I focus a great deal on abandonment and loss in my work. About 2 years ago I found a doll on a child’s grave and realized I’d been stepping over similar memento mori for a long time. I started to focus on those items left on graves. The Toy Box series is exclusively toys on the graves of children. I find the duplicity of these things to be fascinating. I think beauty and grotesque, joy and pain, love and hate are so inextricably tied to one another that it’s impossible to find one without being haunted by the other. The overwhelming loss to these people has given rise to memorials that are exactly what they try to hide: something cute and adorable left to rot and turned grotesque. They rarely seem to return to pay homage, instead we’re left to find these haunting moments in their lives.

Kay von Aspern

When you think of Vienna, one doesn’t immediately think of quirky street photography, but Kay von Aspern has a gift for finding it. Born in Germany, now living in Vienna, Kay is a “Collector of Moments”. A member of the German-Austrian street photographer collective seconds2real, Kay looks for those unique juxtapositions that can only be found with the heightened visual acuity that comes from split second observations.

“Sometimes he’s a magician. He makes something visible, the others remain hidden. The puzzle pieces of city life creates a single picture in front of his lens. Then he presses the shutter button and keeps the moment in a unique composition. This photo does not form a situation from what it is, but as only he can see them. A bit of luck is occasionally in the game: On bad days the road seems to want to reveal anything and even for hours photographic stroll remains unrewarded. On good days, it gives the photographer a special light or a unique meeting right from your own front door. For these moments, he makes repeatedly on the way to the special in the ordinary noted.”

Images from Faces

Images from Street

Photographer #276: Damon Winter

Damon Winter, 1974, USA, is a photographer who is highly competent in various kinds of photography. He is based in New York City and works as a staff photographer for The New York Times. He focuses on photojournalism, documentary work, celebrity portraiture and travel photography. For his work he has traveled extensively to places as Iceland, Japan and Afghanistan. His photo essay on sexual abuse victims in Alaska in 2005 was nominated for a Pullitzer Prize, but it wasn’t until 2009 that he won the Pullitzer Prize for feature photography with his images that captured the different facets of Barack Obama’s presidential campaign. The following images come from his portfolio Faces and from the stories Afghanistan and Haiti Earthquake.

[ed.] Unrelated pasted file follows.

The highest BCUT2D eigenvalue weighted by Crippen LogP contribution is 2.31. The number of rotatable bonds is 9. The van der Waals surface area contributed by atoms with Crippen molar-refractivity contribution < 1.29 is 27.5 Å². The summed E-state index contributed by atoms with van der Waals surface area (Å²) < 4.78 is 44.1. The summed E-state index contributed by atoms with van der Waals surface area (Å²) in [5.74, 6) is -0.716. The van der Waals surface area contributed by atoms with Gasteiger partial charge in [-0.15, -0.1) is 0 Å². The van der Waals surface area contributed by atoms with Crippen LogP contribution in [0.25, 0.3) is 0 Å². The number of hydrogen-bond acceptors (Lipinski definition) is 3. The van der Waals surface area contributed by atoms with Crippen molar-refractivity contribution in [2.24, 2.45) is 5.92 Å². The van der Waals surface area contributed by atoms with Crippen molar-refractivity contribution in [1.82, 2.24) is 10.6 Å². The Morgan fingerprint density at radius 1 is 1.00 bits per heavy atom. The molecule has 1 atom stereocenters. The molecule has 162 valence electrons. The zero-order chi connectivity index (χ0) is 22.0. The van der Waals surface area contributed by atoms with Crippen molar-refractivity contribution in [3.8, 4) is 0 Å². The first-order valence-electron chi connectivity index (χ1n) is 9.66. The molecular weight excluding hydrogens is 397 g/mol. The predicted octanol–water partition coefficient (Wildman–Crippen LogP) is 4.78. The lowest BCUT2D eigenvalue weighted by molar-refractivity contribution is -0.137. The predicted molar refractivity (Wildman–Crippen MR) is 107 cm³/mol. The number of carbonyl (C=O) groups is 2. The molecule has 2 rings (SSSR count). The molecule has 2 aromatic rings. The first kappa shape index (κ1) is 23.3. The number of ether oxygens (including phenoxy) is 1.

Website: www.damonwinter.com

Photographer #251: James Mollison

British photographer James Mollison, 1973, born in Kenya, published his latest book Disciples in 2008. For three years he photographed fans outside various concerts. He was fascinated by the different tribes of people and how they copied their favourite stars. In 2004 the book James & Other Apes came out. James was struck by the similarity of the human face to the faces of monkeys. He photographed the monkeys in various places on this planet using the aesthetic of the passport photograph. The following images come from the series The Disciples, James & Other Apes and Hunger.


Website: www.jamesmollison.com

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Photographer #251: James Mollison

British photographer James Mollison, 1973, born in Kenya, published his latest book Disciples in 2008. For three years he photographed fans outside various concerts. He was fascinated by the different tribes of people and how they copied their favourite stars. In 2004 the book James & Other Apes came out. James was struck by the similarity of the human face to the faces of monkeys. He photographed the monkeys in various places on this planet using the aesthetic of the passport photograph. The following images come from the series The Disciples, James & Other Apes and Hunger.


Website: www.jamesmollison.com